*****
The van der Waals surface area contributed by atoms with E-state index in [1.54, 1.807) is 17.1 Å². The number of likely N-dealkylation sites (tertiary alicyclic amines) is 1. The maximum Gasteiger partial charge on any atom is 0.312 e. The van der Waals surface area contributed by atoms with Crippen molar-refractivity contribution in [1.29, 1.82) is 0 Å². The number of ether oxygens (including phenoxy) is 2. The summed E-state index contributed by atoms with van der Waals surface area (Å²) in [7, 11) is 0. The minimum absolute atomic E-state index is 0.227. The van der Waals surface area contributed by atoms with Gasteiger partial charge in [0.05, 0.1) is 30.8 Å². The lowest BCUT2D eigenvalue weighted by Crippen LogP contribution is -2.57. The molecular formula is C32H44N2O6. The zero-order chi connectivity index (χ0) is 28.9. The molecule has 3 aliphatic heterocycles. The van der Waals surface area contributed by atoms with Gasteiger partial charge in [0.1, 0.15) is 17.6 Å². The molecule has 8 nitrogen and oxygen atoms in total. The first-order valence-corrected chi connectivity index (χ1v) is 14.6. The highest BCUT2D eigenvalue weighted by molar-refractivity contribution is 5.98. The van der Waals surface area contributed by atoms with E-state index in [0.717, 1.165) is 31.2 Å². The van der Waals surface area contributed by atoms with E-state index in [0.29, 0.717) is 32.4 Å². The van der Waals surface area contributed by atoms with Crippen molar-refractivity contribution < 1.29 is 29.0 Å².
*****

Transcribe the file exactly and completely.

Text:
The van der Waals surface area contributed by atoms with E-state index in [1.54, 1.807) is 17.1 Å². The number of likely N-dealkylation sites (tertiary alicyclic amines) is 1. The maximum Gasteiger partial charge on any atom is 0.312 e. The van der Waals surface area contributed by atoms with Crippen molar-refractivity contribution in [1.29, 1.82) is 0 Å². The number of ether oxygens (including phenoxy) is 2. The summed E-state index contributed by atoms with van der Waals surface area (Å²) in [7, 11) is 0. The minimum absolute atomic E-state index is 0.227. The van der Waals surface area contributed by atoms with Gasteiger partial charge in [0.05, 0.1) is 30.8 Å². The lowest BCUT2D eigenvalue weighted by Crippen LogP contribution is -2.57. The molecular formula is C32H44N2O6. The zero-order chi connectivity index (χ0) is 28.9. The molecule has 3 aliphatic heterocycles. The van der Waals surface area contributed by atoms with Gasteiger partial charge in [0.1, 0.15) is 17.6 Å². The molecule has 8 nitrogen and oxygen atoms in total. The first-order valence-corrected chi connectivity index (χ1v) is 14.6. The highest BCUT2D eigenvalue weighted by molar-refractivity contribution is 5.98. The van der Waals surface area contributed by atoms with E-state index in [0.717, 1.165) is 31.2 Å². The van der Waals surface area contributed by atoms with E-state index in [0.29, 0.717) is 32.4 Å². The van der Waals surface area contributed by atoms with Crippen molar-refractivity contribution < 1.29 is 29.0 Å².